The Hammer still needed the finishing touches of tradition that make a trophy worth playing for. Scores from every game would adorn the handle with the idea that each year, the teams would vie to add their name to the legend. I did research from high school yearbooks and newspapers to get scores from 1994 all the way back to the first Hermantown—Proctor game of 1942. The long list of scores revealed why the rivalry is so intense. The teams were in a dead heat when it came to wins in the series. Vinyl letters were applied to the handle and the scores were set.
For the head of the Hammer, an identifying trait was necessary. A football with the words “The Hammer arcing above was designed — something that would symbolize the trophy as a football icon when it rested in the trophy case. To identify the teams that would duel for the Hammer, I painted the schools’ logos on opposite ends of the head. The words Hermantown and Proctor accompanied the logos. As a final touch, many layers of polyurethane were applied to keep the fall dampness away from the wood. The Hammer was now complete — only days before the game.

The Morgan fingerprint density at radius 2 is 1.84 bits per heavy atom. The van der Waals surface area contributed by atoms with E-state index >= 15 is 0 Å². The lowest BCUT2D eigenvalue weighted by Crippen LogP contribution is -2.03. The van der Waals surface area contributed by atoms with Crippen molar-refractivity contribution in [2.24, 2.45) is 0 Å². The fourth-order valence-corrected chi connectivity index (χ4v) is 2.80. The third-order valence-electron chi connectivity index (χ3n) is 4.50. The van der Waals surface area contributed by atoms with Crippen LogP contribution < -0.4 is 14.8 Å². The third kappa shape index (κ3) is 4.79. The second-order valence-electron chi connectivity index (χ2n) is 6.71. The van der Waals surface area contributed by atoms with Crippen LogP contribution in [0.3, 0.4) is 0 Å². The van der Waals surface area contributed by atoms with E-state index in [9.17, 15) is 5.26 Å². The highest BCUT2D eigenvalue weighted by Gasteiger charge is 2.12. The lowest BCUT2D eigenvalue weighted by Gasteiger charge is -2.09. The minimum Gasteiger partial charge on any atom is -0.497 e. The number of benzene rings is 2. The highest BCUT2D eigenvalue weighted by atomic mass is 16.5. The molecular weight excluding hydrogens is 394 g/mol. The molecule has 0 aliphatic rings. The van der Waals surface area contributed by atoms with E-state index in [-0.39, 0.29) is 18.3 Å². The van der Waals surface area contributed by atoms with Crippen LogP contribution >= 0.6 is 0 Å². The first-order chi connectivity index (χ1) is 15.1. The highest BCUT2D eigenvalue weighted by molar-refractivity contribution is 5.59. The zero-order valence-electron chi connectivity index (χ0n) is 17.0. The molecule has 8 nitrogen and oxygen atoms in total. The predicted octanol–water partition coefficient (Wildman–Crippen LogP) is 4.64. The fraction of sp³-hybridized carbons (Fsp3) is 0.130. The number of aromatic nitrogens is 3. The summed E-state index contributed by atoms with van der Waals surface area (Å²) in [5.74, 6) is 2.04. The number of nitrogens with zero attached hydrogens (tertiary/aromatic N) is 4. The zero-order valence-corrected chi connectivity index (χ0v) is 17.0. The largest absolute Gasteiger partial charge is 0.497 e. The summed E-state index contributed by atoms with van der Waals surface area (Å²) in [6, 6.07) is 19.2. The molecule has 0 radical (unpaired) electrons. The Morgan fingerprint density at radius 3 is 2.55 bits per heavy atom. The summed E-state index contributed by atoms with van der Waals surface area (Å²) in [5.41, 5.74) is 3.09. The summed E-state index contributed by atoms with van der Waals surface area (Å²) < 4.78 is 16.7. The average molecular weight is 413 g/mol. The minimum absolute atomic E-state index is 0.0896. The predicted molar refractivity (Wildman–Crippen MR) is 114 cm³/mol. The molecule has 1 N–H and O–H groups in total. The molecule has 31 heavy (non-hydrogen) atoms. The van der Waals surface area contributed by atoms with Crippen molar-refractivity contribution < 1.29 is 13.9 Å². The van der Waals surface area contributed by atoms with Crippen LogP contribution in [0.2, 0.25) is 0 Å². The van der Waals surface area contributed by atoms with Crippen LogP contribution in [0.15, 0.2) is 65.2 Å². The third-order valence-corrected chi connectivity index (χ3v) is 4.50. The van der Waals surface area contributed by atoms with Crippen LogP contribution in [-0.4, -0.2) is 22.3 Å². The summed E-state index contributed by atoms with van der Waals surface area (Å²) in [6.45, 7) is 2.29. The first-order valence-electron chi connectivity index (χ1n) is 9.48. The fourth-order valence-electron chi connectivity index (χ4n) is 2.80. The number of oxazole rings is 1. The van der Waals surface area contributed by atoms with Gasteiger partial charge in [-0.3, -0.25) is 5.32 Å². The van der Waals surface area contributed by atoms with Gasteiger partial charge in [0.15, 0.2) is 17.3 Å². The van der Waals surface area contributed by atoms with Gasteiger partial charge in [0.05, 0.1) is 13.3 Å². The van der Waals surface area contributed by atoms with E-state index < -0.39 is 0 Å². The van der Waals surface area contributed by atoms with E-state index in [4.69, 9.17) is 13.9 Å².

A week prior, Proctor’s athletic director was open to the Hammer game. Apparently coach Dave Hylla hadn’t weighed in on that decision. Proctor’s tune changed as Hylla indicated that the Rails would not be playing for the trophy that season. I was frustrated and I perceived that so much work had gone to waste. Hermantown coach Randy Bowen, had a different perspective, which brought my spirit back up. His team was a heavy underdog to a very good Proctor squad. A little incentive wouldn’t hurt in motivating his team. Despite Proctor’s decline of the trophy, the Hawks were playing for it anyway. The Hammer was present at all the practices leading up to the game and the players were fired up over this new opportunity. More fuel was added to the fire as Hylla was quoted in the newspaper as saying that if Proctor won, he’d use the Hammer as firewood at home.